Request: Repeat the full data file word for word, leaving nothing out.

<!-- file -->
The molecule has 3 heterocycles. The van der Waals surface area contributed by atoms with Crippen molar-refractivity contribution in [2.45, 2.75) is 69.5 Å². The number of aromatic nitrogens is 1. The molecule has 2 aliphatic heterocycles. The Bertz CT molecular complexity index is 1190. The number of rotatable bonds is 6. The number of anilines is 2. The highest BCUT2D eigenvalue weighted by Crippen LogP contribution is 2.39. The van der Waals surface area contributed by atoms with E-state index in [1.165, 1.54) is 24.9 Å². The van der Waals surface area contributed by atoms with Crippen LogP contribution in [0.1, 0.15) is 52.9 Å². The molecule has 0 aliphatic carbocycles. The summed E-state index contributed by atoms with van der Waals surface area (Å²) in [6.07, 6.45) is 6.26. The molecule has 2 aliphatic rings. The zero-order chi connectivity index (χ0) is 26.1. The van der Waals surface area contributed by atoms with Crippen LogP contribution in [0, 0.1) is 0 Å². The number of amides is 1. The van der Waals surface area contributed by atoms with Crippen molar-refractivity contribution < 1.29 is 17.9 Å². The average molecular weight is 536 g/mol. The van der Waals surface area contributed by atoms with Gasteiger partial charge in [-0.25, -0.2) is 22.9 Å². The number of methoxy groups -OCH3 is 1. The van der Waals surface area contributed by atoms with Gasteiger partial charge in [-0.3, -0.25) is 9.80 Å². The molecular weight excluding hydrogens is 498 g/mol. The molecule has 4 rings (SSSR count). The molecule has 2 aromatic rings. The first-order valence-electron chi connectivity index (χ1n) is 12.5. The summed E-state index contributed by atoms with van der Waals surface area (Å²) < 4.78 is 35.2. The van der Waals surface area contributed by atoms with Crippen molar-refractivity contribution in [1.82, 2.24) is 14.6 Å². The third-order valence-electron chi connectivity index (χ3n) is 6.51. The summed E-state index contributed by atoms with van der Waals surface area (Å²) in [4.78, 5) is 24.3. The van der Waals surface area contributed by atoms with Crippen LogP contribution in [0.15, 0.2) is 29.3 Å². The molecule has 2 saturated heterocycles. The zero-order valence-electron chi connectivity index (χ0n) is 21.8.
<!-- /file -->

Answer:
The molecule has 3 heterocycles. The van der Waals surface area contributed by atoms with Crippen molar-refractivity contribution in [2.45, 2.75) is 69.5 Å². The number of aromatic nitrogens is 1. The molecule has 2 aliphatic heterocycles. The Bertz CT molecular complexity index is 1190. The number of rotatable bonds is 6. The number of anilines is 2. The highest BCUT2D eigenvalue weighted by Crippen LogP contribution is 2.39. The van der Waals surface area contributed by atoms with E-state index in [1.165, 1.54) is 24.9 Å². The van der Waals surface area contributed by atoms with Crippen LogP contribution in [0.1, 0.15) is 52.9 Å². The molecule has 0 aliphatic carbocycles. The summed E-state index contributed by atoms with van der Waals surface area (Å²) in [6.07, 6.45) is 6.26. The molecule has 2 aliphatic rings. The zero-order chi connectivity index (χ0) is 26.1. The van der Waals surface area contributed by atoms with Crippen LogP contribution in [0, 0.1) is 0 Å². The number of amides is 1. The van der Waals surface area contributed by atoms with Crippen molar-refractivity contribution < 1.29 is 17.9 Å². The average molecular weight is 536 g/mol. The van der Waals surface area contributed by atoms with Gasteiger partial charge in [-0.25, -0.2) is 22.9 Å². The number of methoxy groups -OCH3 is 1. The van der Waals surface area contributed by atoms with Gasteiger partial charge in [-0.3, -0.25) is 9.80 Å². The molecular weight excluding hydrogens is 498 g/mol. The molecule has 4 rings (SSSR count). The molecule has 2 aromatic rings. The first-order valence-electron chi connectivity index (χ1n) is 12.5. The summed E-state index contributed by atoms with van der Waals surface area (Å²) < 4.78 is 35.2. The van der Waals surface area contributed by atoms with Crippen molar-refractivity contribution in [1.82, 2.24) is 14.6 Å². The third-order valence-electron chi connectivity index (χ3n) is 6.51. The summed E-state index contributed by atoms with van der Waals surface area (Å²) in [4.78, 5) is 24.3. The van der Waals surface area contributed by atoms with Crippen LogP contribution in [0.15, 0.2) is 29.3 Å². The molecule has 2 saturated heterocycles. The zero-order valence-electron chi connectivity index (χ0n) is 21.8.